Alyssa F. (joysweeper) reviewed Star Wars(r) Luke Skywalker and the Shadows of Mindor (Star Wars) on
This is one of my favorite Star Wars books.
For full appreciation it helps if you've read two of Stover's other SW books, Shatterpoint and the Revenge of the Sith novelization. LSatSoM scatters references and callbacks to those throughout this book, and you get a good sense of how Luke is like, and not like, Mace Windu and Anakin Skywalker.
This is a pretty dark book, just like either of those. Bad things happen to a lot of characters. It's darkly funny, and tragic, and suspenseful and smart and sad and scary in places. But all the same, there's a sense of hope in the end, an energy, that makes it worthwhile to me.
This book isn't for everyone. But it's just about perfect for me.
"None of the stories people tell about me can change who I really am."
I always look forward to a new SW novel by Matthew Stover. He writes with a style that is refreshing and brings you back to the feelings and the place you want to be when reading about the SW universe. Not so much this time.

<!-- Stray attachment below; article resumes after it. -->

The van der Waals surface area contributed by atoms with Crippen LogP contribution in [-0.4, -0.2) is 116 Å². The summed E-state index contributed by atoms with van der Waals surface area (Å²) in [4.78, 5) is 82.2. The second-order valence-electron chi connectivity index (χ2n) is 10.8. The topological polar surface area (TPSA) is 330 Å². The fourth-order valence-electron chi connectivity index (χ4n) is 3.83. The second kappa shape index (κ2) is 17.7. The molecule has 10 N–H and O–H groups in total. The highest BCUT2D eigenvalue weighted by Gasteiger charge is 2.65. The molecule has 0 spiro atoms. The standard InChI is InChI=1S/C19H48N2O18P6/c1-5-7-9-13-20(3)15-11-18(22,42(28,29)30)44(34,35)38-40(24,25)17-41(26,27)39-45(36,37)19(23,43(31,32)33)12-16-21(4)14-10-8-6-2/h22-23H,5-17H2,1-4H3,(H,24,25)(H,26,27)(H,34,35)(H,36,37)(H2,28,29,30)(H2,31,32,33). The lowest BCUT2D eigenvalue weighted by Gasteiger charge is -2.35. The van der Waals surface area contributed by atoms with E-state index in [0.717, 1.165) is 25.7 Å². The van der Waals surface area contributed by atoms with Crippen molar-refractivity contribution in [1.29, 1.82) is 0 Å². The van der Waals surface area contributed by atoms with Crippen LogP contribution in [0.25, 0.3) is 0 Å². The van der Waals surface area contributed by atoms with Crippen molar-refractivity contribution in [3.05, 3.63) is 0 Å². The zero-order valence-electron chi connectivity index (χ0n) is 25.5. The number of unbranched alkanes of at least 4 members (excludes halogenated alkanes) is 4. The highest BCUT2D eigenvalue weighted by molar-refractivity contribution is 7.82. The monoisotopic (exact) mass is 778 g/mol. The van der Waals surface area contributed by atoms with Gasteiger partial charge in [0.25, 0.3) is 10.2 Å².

The Shadows of Mindor takes place about a year after Endor, and opens with Luke asking for an investigation into what happened when his task force went after a villain named Shadowspawn, because he believes that he was responsible for the deaths of thousands of beings.
The story was a plausible one, but from the get-go, Stover went so far into battlespeak and the tech talk got so heavy handed that I skimmed over most of it. Basically, the entire strike force was doomed (it's Star Wars, they are always doomed!) and it took page after page in each chapter to explain and just dragged the story down.
The philosophical aspects of Luke's plot went so deep that I lost track of what was trying to be told. It was just...boring. The Dark, the Light, the Force....It felt cheap, and like Stover what trying to pull one over on the reader. There was little humor and lots of inside jokes but it just didn't feel like he was serious about the story he was trying to tell.
This is a book you can read and forget about. It doesn't line up with any of the other Expanded Universe novels and series so you don't have to worry about anyone mentioning Mindor in another book and wondering what it was all about...the story, and the adventure, are not worth remembering.